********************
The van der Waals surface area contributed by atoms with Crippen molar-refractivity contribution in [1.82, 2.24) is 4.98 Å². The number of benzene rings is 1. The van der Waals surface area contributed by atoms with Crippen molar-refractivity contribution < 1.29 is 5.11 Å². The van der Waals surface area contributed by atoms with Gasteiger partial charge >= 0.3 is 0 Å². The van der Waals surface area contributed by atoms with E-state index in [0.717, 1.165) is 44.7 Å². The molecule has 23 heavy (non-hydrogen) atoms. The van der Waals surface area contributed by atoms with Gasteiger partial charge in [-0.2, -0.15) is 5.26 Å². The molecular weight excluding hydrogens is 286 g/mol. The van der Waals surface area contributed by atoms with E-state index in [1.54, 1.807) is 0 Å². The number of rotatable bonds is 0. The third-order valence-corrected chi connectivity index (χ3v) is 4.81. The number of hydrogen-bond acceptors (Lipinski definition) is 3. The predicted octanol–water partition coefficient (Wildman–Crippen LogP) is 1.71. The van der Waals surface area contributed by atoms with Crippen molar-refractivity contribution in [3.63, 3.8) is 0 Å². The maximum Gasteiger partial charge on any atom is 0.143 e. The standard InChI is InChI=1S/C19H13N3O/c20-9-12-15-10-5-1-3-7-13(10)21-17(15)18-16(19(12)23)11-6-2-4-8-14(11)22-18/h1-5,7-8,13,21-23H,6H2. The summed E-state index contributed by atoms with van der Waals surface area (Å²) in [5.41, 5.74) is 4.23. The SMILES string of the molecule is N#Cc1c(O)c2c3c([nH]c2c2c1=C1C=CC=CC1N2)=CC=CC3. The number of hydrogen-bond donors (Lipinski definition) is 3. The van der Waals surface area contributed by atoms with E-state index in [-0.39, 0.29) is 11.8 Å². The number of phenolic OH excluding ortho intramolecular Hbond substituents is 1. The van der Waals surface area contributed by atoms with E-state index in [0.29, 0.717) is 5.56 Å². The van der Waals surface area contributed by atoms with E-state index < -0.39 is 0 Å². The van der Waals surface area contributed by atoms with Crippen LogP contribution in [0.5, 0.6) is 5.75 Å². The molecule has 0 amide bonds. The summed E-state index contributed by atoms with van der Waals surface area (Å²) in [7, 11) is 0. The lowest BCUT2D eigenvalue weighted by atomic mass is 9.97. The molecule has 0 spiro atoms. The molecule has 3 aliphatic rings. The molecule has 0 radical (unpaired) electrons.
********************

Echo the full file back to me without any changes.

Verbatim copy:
The van der Waals surface area contributed by atoms with Crippen molar-refractivity contribution in [1.82, 2.24) is 4.98 Å². The number of benzene rings is 1. The van der Waals surface area contributed by atoms with Crippen molar-refractivity contribution < 1.29 is 5.11 Å². The van der Waals surface area contributed by atoms with Gasteiger partial charge >= 0.3 is 0 Å². The van der Waals surface area contributed by atoms with E-state index in [0.717, 1.165) is 44.7 Å². The molecule has 23 heavy (non-hydrogen) atoms. The van der Waals surface area contributed by atoms with Gasteiger partial charge in [-0.2, -0.15) is 5.26 Å². The molecular weight excluding hydrogens is 286 g/mol. The van der Waals surface area contributed by atoms with E-state index in [1.54, 1.807) is 0 Å². The number of rotatable bonds is 0. The third-order valence-corrected chi connectivity index (χ3v) is 4.81. The number of hydrogen-bond acceptors (Lipinski definition) is 3. The predicted octanol–water partition coefficient (Wildman–Crippen LogP) is 1.71. The van der Waals surface area contributed by atoms with Crippen molar-refractivity contribution in [3.63, 3.8) is 0 Å². The maximum Gasteiger partial charge on any atom is 0.143 e. The standard InChI is InChI=1S/C19H13N3O/c20-9-12-15-10-5-1-3-7-13(10)21-17(15)18-16(19(12)23)11-6-2-4-8-14(11)22-18/h1-5,7-8,13,21-23H,6H2. The summed E-state index contributed by atoms with van der Waals surface area (Å²) in [5.41, 5.74) is 4.23. The SMILES string of the molecule is N#Cc1c(O)c2c3c([nH]c2c2c1=C1C=CC=CC1N2)=CC=CC3. The number of hydrogen-bond donors (Lipinski definition) is 3. The van der Waals surface area contributed by atoms with E-state index in [-0.39, 0.29) is 11.8 Å². The number of phenolic OH excluding ortho intramolecular Hbond substituents is 1. The van der Waals surface area contributed by atoms with E-state index in [0.29, 0.717) is 5.56 Å². The van der Waals surface area contributed by atoms with E-state index < -0.39 is 0 Å². The van der Waals surface area contributed by atoms with Crippen LogP contribution in [0.5, 0.6) is 5.75 Å². The molecule has 0 amide bonds. The summed E-state index contributed by atoms with van der Waals surface area (Å²) in [7, 11) is 0. The lowest BCUT2D eigenvalue weighted by atomic mass is 9.97. The molecule has 0 spiro atoms. The molecule has 3 aliphatic rings. The molecule has 0 radical (unpaired) electrons.